Our regular columnist Hamish McKenzie-Sempill has written a guest piece for the International Business Times on the ignorance and language used around the subject of HIV and AIDS. We are reblogging it here with the kind permission of the International Business Times.
Ask yourself honestly how much you know about HIV.
Do it now, and then ask yourself whether some of the stuff you know might seem a little…misguided.
HIV is a taboo subject that people still seem to get uncomfortable discussing, possibly because somewhere in the back of our minds we still have images of the infamous tombstone advertising campaign that shocked viewers in the late 1980s, or maybe it’s because it’s primarily a sexually transmitted infection and society perceives sex as something we shouldn’t talk about.
I was diagnosed as HIV+ in 2006, and I’ve only really recently decided to open up about it, taking a (what some have called) fearless approach to my HIV status, regardless of the ignorance and stigma surrounding the virus. I don’t really have anything to lose from being open about it, and I certainly believe that being transparent about it will lead to more good than bad.
Soon after my own diagnosis, I was directly affected by the stigma surrounding the virus; someone warned my mother against kissing me if I’d been crying in case she became infected, and I was called by a friend saying, “I heard that you’ve contracted Aids”. It was a difficult time, made all the more exhausting because I had to absorb so much important information about my own health, and then relay all of that to concerned family and friends.
There’s a mindset in the UK that seems to be stuck in the 1980s and 1990s when it comes to HIV; people seem to have some outdated fear-mongering campaign flicker into their minds as soon as they hear someone talk about being HIV+.
Ironically the wording for that tombstone advert ended with the phrase “don’t die of ignorance”, which is the exact problem that we’re facing today; it’s the ignorance and blind belief in outrageous myths that make up the stigma that HIV+ people have to deal with on an almost daily basis.
The issue HIV+ people face is that we tend to end up being the ones who have to dispel the myths. So for those of us living with it we come up with ways to soften the blow of our diagnosis when we tell other people; because generally rather than receiving sympathetic, understanding reactions, we’re faced with stupid questions.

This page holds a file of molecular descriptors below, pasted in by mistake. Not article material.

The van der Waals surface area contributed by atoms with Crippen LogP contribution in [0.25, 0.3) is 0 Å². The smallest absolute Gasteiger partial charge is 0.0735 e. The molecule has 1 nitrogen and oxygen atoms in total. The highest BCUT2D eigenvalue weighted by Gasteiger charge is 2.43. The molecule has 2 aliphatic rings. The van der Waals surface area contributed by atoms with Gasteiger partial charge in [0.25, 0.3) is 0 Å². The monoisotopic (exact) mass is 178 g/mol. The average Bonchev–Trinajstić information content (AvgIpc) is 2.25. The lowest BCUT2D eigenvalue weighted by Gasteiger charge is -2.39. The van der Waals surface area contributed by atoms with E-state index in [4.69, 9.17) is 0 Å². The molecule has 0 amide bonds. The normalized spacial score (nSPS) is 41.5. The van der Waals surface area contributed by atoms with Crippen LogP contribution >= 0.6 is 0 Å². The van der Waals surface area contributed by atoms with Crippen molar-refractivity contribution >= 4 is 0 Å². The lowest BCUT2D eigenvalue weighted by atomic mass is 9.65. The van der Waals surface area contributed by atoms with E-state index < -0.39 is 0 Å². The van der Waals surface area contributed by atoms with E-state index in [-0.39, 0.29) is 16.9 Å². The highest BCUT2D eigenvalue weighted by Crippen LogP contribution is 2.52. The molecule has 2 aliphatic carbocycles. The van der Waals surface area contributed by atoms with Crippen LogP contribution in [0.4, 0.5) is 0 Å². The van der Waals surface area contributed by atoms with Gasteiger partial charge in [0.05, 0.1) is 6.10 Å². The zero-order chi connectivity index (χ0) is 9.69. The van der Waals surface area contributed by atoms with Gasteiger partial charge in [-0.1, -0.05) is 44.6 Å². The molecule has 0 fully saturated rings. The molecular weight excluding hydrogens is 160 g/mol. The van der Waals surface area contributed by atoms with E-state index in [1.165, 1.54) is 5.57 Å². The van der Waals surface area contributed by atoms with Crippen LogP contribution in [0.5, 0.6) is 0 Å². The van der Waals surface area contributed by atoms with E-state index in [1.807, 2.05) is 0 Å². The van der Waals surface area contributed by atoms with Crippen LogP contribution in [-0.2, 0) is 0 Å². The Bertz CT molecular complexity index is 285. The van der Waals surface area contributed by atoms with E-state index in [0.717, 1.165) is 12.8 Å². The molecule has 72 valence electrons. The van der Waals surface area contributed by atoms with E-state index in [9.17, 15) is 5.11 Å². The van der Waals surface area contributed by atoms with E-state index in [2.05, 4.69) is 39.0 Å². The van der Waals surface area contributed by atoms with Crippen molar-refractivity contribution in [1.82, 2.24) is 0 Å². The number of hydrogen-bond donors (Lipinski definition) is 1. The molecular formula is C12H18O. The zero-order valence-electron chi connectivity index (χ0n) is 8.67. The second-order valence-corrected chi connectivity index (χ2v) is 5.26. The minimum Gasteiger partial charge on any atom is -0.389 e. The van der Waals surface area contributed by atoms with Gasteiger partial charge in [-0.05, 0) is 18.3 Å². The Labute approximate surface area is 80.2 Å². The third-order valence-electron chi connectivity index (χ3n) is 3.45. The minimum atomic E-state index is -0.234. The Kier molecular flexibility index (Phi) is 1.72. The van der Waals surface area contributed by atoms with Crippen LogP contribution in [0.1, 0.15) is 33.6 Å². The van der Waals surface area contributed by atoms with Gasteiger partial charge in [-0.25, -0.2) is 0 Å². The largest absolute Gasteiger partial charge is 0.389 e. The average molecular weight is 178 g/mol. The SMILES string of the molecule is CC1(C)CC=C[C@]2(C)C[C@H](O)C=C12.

Often you’ll hear us say, “It’s just like having diabetes; I have to medicate myself in order to stay healthy.” This comparison tends to do the trick, but when you look at the bigger picture, we’re comparing HIV to an illness that has barely any stigma attached to it, and you’d be hard-pressed to find a person with diabetes say, “Oh, it’s not that serious, having diabetes is kind of like being HIV+”. The two aren’t compared in reverse.
One thing that happens all too often is a misunderstanding in the way that HIV and Aids are thought to be interchangeable terms to describe the virus. For the record: HIV is a (currently) incurable virus that affects 34 million people around the world, and Aids is a syndrome that occurs in HIV+ people following a dramatic relapse in their immune system.
With the current treatment available the term Aids deserves quite a large separation from HIV, given that there are loosely definable criteria as to what actually constitutes an Aids diagnosis. Normally this would be dependent on the CD4 (white blood cell) count in an HIV+ patient’s immune system falling anywhere below a score of 200. People don’t die of Aids, they die of opportunistic infections that take over the body when the immune system cannot cope any more.
The use of terms that incorrectly refer to Aids instead of HIV only leads to more ignorance and stigma, because there’s such a grey area between the two. People use terms like “Aids sufferers” when they mean HIV+ people, which not only sounds crass and outdated, but perpetuates misconceptions.
The reason for this, and I think the reason for the larger focus on educating people about HIV, is that ignorance breeds ignorance, and people don’t feel that they need to know these things.
With World Aids Day at the front of our minds this weekend, it’s probably a good idea to think about what you think you know about HIV and then maybe do some light reading. There’s a wealth of information that comes from a number of brilliant charities and support networks for people living with HIV.